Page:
Everbright Securities said on Friday it placed unintended buy orders totaling 23.4 billion yuan ($3.83 billion), of which 7.27 billion yuan was actually traded.
Because of a T+1 system in China’s stock market, the brokerage could not sell shares it bought on the same day, which forced it to build huge short positions in the index futures market, totaling 7,130 lots, the brokerage had said.
The China Financial Futures Exchange (CFFEX) on Sunday imposed restrictions on Everbright Securities, limiting its ability to establish fresh stock index futures.
Many persons claiming to be Everbright clients have complained online that while Everbright’s trading mistake would come at their expense, the profits booked off the short hedging would not be redistributed fairly.
Everbright said on Monday that any profits yielded from the massive index short positions it erected on Friday to offset the impact of its accidental purchases would be dealt with legally.
Everbright also said Shanghai securities authorities have informed them that the brokerage’s proprietary stocks trading in the spot market has been suspended for three months until November 18.
Trading in the yuan-denominated shares of China’s fifth-biggest brokerage has been halted since Friday afternoon on the discovery of the trading error.
“The exchange has agreed that trading in our company’s share to resume on Tuesday,” Everbright said.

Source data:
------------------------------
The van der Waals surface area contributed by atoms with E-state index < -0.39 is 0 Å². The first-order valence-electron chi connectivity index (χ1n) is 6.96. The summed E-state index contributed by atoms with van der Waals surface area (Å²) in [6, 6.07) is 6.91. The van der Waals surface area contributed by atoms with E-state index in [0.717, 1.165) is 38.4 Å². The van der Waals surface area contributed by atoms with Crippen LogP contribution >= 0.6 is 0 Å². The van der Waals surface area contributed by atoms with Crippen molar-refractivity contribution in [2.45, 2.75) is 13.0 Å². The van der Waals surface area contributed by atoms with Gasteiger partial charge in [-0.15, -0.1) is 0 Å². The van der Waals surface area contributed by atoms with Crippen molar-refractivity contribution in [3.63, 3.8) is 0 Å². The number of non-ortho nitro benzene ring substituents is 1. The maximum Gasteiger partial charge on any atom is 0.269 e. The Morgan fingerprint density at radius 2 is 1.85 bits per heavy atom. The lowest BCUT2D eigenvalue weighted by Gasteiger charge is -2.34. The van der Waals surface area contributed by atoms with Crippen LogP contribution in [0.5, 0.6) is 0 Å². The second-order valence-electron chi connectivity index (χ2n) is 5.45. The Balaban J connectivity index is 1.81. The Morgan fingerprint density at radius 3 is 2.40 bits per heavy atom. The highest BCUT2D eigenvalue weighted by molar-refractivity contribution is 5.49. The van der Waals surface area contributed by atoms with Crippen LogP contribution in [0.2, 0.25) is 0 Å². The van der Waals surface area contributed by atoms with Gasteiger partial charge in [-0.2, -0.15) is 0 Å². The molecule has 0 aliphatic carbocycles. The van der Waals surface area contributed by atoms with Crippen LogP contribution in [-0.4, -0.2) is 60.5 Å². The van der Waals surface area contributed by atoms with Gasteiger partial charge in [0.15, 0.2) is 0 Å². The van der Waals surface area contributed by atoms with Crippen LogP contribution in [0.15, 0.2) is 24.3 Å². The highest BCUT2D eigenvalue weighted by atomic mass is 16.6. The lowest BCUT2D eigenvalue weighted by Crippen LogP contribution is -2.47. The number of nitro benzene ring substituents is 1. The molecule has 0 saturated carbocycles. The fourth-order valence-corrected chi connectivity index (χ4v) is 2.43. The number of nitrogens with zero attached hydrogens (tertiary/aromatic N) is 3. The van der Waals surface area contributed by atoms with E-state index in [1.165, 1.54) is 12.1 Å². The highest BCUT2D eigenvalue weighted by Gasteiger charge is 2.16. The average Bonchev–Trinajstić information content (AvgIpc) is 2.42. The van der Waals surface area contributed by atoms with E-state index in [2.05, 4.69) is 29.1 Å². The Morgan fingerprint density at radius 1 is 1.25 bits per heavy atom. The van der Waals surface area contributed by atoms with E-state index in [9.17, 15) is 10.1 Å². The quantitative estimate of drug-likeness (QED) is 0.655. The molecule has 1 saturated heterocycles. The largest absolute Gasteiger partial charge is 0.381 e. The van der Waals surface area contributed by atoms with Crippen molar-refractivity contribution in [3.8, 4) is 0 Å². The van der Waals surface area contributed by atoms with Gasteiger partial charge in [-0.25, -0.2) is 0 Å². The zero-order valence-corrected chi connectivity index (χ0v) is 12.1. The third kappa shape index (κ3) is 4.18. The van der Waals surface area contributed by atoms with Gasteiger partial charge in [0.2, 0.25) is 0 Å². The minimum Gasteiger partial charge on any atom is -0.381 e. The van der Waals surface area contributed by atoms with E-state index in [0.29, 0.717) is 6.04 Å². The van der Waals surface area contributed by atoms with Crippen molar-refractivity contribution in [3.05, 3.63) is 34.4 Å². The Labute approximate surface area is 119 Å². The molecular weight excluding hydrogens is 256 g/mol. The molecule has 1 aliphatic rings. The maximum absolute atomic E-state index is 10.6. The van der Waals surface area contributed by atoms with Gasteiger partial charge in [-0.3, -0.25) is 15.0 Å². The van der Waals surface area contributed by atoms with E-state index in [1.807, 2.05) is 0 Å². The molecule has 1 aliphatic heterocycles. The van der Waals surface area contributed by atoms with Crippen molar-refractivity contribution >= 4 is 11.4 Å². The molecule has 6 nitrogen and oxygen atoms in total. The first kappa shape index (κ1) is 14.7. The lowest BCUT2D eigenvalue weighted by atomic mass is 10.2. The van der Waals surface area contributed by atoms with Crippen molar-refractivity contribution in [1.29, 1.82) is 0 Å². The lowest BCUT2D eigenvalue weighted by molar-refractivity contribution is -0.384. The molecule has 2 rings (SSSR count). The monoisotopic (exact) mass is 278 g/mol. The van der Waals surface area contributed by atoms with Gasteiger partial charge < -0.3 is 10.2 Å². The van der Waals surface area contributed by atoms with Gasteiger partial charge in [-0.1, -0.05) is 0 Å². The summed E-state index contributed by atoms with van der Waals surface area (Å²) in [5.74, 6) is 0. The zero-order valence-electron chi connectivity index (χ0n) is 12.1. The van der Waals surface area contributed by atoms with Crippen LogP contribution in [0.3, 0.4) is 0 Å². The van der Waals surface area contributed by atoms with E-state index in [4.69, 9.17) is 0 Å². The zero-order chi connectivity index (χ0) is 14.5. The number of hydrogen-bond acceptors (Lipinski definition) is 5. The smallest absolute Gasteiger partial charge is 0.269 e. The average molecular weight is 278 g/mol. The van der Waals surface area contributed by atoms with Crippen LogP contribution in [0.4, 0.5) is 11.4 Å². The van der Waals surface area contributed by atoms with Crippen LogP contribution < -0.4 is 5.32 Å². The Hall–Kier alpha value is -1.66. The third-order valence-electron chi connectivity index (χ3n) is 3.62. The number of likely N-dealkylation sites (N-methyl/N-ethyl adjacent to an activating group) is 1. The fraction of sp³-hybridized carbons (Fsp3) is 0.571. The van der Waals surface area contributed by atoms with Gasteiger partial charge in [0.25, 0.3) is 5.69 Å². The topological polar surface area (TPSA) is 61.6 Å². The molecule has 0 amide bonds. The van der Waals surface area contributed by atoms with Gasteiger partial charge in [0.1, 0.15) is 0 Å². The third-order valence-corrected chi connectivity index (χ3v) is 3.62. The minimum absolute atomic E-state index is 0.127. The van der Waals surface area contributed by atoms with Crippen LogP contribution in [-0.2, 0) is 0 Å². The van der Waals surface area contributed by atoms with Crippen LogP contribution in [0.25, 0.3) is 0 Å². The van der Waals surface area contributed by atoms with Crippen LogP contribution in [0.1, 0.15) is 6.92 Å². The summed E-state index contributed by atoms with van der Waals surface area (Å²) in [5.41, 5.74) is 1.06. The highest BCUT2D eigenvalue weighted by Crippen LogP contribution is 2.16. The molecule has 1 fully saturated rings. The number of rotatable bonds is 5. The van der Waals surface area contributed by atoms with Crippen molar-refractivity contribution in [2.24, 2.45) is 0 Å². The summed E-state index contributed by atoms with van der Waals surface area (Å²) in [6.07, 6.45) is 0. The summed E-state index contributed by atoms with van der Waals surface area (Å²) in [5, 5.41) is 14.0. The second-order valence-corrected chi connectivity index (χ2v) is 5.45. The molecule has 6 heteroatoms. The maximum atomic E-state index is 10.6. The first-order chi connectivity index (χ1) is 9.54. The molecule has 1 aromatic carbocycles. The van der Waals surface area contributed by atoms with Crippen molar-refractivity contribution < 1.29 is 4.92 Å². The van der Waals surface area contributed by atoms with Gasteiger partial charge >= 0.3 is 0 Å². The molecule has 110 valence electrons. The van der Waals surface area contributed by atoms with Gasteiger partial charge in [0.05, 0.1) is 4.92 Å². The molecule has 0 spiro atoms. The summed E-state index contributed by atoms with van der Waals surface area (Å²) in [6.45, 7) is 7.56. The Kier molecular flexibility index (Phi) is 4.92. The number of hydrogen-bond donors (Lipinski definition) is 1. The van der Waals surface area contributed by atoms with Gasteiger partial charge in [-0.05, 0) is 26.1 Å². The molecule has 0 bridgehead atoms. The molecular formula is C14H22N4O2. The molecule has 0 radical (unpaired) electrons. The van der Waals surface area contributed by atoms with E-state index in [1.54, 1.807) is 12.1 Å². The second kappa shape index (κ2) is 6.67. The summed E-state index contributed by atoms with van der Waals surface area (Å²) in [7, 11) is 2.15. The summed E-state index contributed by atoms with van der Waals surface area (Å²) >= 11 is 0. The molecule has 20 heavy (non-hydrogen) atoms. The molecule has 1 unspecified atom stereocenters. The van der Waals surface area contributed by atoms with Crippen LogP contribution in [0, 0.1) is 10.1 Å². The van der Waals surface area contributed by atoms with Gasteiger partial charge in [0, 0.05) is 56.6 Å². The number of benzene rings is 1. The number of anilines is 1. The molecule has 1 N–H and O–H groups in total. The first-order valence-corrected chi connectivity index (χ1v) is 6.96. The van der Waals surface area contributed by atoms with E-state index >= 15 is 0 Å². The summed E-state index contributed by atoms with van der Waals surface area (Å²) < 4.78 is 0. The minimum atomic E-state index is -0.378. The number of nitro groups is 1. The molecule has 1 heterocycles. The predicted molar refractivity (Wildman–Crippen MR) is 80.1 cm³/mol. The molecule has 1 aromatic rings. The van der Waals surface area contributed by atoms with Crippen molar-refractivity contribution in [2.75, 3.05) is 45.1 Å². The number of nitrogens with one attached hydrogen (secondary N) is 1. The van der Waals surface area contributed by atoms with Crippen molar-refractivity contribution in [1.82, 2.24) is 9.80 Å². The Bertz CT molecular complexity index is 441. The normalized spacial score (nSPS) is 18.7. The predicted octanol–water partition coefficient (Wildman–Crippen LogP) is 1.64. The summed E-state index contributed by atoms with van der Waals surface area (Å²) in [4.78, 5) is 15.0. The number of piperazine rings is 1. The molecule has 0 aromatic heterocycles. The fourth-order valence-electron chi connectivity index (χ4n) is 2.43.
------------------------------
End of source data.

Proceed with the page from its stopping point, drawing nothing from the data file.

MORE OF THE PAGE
The brokerage’s A-shares changed hands at 12.12 yuan each at midday on Friday, up 6.69 percent in line with the market spike, before trading was suspended.
The news also impacted the performance of Hong Kong-listed China Everbright Ltd (CEL), which is owned by the same parent company China Everbright Group and holds around 33 percent of Everbright Securities. Shares in CEL were down more than 6 percent on Monday morning.
Whether the Everbright incident dents existing investor confidence levels or not, it is unlikely to reinvigorate Chinese interest in equities as an asset class, give their historically poor performance compared to other kinds of investments.
This is a problem for the government because Beijing is keen to wean domestic investors off overdependence on other investments such as real estate and high-yielding wealth management products (WMPs).
Many investors prefer WMPs sold by Chinese banks because they believe they are subject to an implicit guarantee by the government. The Chinese government has never allowed a corporate debt default, consistently moving to buy out bond investors in troubled companies, but the same is not true of equities.
“When you look at the (WMPs), they sold so well because people believed they would never fail,” said Yuan Ding, head of the finance and accounting department at the China Europe International Business School (CEIBS) in Shanghai.
“The only place in China people have learned anything about risk is in the equity market.”
($1 = 6.1150 Chinese yuan)
Additional reporting by Kazunori Takada and the Shanghai Newsroom, and Vikram Subhedar in HONG KONG; Editing by Ryan Woo